They're leaving the cinema with Tintin and Haddock in Red Sea Sharks (page 1, frame 3)
They're certainly very similar, with the woman having the same sort of distinctive face and nose, though she seems to have lost the spectacles she had on in The Calculus Affair
. (Maybe her eyesight's improved, or maybe the ones she's wearing in The Calculus Affair
were fake, as part of her disguise, if we're going with the spy theory!)
A similar couple can just be seen behind Tintin and Haddock in panel 8 of page 11 of Red Sea Sharks
, though she's got a different haircut and he looks a little slimmer.
And I wonder if it's them in Seven Crystal Balls
(page 1), the man talking with Tintin and the woman sitting opposite them.
The man's certainly similar, but the woman looks too different to me - different face, nose, hair, clothes.
In the last post of this
old thread, Cigars of the Beeper speculates that the man in the theatre in Seven Crystal Balls
whom Yamillah divines is called Augustus may also be the same man as the man on the train and the man on the bus/plane from The Calculus Affair
. If it is him, he seems to have left his wife behind. (Maybe she only enjoys opera, and not music hall!) But as Cigars says, he may just be a recurring generic character, rather then meant to be literally the same man each time.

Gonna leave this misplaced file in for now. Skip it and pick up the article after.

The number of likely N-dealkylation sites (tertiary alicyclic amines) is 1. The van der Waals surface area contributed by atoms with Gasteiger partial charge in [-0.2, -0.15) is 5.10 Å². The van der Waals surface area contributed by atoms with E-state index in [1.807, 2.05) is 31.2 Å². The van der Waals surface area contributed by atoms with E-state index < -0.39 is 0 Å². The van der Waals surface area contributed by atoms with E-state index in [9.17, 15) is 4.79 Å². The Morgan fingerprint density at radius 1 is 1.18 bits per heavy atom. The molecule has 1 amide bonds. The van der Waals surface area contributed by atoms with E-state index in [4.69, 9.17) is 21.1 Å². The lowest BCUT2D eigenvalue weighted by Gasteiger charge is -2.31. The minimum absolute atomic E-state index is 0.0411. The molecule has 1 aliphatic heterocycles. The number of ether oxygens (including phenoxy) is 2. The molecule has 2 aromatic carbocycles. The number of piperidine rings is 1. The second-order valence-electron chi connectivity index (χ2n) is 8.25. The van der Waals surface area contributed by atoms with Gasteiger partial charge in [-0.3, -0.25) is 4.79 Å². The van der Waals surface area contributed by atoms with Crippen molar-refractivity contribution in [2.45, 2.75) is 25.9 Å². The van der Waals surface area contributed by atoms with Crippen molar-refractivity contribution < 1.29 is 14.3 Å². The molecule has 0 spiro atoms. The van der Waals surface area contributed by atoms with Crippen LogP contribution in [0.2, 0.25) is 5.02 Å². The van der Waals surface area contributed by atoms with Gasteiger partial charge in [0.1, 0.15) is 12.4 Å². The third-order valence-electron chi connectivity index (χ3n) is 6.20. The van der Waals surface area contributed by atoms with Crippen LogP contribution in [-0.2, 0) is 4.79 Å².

I bet they're based on some real-life persons that Hergé knew.
I wonder if the man might be another iteration of Hergé's dad or uncle?
It's nice to think they were based on actual people, and that they're meant to be the same people in each book. But even if Hergé wasn't being that specific or repeating them that consciously, I agree that they seem to represent the sort of respectable, petit-bourgeois people who'd have been part of Hergé's family upbringing - everything that Tintin isn't, and everything that Hergé seems to have spent a lifetime escaping from!
Maybe all these stultifyingly respectable background characters - such this couple and so many others - are more important to the "feel" of Tintin books than is often written about, in that they provide the contrast to Tintin's family-free life of adventure.
I'll need to go and look up the examples you've spotted in Tibet and Flight 714 now.